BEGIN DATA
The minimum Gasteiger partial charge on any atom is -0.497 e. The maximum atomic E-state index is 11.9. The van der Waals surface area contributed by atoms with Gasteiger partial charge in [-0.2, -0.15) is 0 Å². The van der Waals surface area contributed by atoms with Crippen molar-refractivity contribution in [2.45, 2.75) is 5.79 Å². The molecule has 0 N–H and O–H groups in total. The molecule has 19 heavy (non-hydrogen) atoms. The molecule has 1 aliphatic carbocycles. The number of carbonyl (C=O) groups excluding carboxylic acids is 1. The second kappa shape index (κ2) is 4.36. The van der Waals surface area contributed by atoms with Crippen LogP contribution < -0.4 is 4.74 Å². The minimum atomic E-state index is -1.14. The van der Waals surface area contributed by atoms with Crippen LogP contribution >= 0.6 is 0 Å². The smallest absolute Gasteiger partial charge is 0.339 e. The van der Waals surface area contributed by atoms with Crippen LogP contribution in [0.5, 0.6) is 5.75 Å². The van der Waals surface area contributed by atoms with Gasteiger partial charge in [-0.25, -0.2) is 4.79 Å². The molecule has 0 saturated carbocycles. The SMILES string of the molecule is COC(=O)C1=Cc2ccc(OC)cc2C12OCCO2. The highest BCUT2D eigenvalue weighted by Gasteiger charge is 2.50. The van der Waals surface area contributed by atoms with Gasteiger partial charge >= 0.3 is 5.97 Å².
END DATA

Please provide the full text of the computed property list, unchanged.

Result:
The minimum Gasteiger partial charge on any atom is -0.497 e. The maximum atomic E-state index is 11.9. The van der Waals surface area contributed by atoms with Gasteiger partial charge in [-0.2, -0.15) is 0 Å². The van der Waals surface area contributed by atoms with Crippen molar-refractivity contribution in [2.45, 2.75) is 5.79 Å². The molecule has 0 N–H and O–H groups in total. The molecule has 19 heavy (non-hydrogen) atoms. The molecule has 1 aliphatic carbocycles. The number of carbonyl (C=O) groups excluding carboxylic acids is 1. The second kappa shape index (κ2) is 4.36. The van der Waals surface area contributed by atoms with Crippen LogP contribution < -0.4 is 4.74 Å². The minimum atomic E-state index is -1.14. The van der Waals surface area contributed by atoms with Crippen LogP contribution >= 0.6 is 0 Å². The smallest absolute Gasteiger partial charge is 0.339 e. The van der Waals surface area contributed by atoms with Crippen LogP contribution in [0.5, 0.6) is 5.75 Å². The van der Waals surface area contributed by atoms with Gasteiger partial charge in [-0.25, -0.2) is 4.79 Å². The molecule has 0 saturated carbocycles. The SMILES string of the molecule is COC(=O)C1=Cc2ccc(OC)cc2C12OCCO2. The highest BCUT2D eigenvalue weighted by Gasteiger charge is 2.50. The van der Waals surface area contributed by atoms with Gasteiger partial charge >= 0.3 is 5.97 Å².